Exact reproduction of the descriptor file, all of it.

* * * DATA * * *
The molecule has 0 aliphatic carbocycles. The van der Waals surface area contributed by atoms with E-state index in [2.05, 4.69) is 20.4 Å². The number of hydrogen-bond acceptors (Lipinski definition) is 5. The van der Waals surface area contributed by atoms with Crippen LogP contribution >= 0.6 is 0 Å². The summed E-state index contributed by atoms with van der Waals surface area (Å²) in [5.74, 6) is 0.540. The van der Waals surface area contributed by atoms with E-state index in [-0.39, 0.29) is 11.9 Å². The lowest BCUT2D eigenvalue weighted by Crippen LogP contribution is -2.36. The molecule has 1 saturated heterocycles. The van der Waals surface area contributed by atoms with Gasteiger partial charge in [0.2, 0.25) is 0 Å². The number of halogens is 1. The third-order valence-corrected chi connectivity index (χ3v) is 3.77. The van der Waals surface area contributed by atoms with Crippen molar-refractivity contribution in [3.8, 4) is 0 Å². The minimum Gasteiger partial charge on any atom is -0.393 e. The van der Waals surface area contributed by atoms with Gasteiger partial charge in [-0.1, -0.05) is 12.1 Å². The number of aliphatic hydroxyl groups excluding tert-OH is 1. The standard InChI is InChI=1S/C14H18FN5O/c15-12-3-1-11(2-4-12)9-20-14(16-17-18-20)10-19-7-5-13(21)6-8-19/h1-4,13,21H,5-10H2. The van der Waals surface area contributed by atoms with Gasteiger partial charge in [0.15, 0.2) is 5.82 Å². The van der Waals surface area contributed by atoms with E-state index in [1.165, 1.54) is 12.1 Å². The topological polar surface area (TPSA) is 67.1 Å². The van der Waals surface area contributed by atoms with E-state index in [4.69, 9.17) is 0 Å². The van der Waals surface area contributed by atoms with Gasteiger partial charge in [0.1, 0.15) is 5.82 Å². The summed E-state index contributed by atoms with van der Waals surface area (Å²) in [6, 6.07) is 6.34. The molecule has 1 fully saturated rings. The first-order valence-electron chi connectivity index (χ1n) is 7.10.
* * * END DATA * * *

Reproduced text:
The molecule has 0 aliphatic carbocycles. The van der Waals surface area contributed by atoms with E-state index in [2.05, 4.69) is 20.4 Å². The number of hydrogen-bond acceptors (Lipinski definition) is 5. The van der Waals surface area contributed by atoms with Crippen LogP contribution >= 0.6 is 0 Å². The summed E-state index contributed by atoms with van der Waals surface area (Å²) in [5.74, 6) is 0.540. The van der Waals surface area contributed by atoms with E-state index in [-0.39, 0.29) is 11.9 Å². The lowest BCUT2D eigenvalue weighted by Crippen LogP contribution is -2.36. The molecule has 1 saturated heterocycles. The van der Waals surface area contributed by atoms with Gasteiger partial charge in [0.2, 0.25) is 0 Å². The number of halogens is 1. The third-order valence-corrected chi connectivity index (χ3v) is 3.77. The van der Waals surface area contributed by atoms with Crippen molar-refractivity contribution in [3.8, 4) is 0 Å². The minimum Gasteiger partial charge on any atom is -0.393 e. The van der Waals surface area contributed by atoms with Gasteiger partial charge in [-0.1, -0.05) is 12.1 Å². The number of aliphatic hydroxyl groups excluding tert-OH is 1. The standard InChI is InChI=1S/C14H18FN5O/c15-12-3-1-11(2-4-12)9-20-14(16-17-18-20)10-19-7-5-13(21)6-8-19/h1-4,13,21H,5-10H2. The van der Waals surface area contributed by atoms with Gasteiger partial charge in [0.15, 0.2) is 5.82 Å². The van der Waals surface area contributed by atoms with E-state index in [1.165, 1.54) is 12.1 Å². The topological polar surface area (TPSA) is 67.1 Å². The van der Waals surface area contributed by atoms with E-state index in [4.69, 9.17) is 0 Å². The van der Waals surface area contributed by atoms with Gasteiger partial charge in [0.1, 0.15) is 5.82 Å². The summed E-state index contributed by atoms with van der Waals surface area (Å²) in [6, 6.07) is 6.34. The molecule has 1 fully saturated rings. The first-order valence-electron chi connectivity index (χ1n) is 7.10.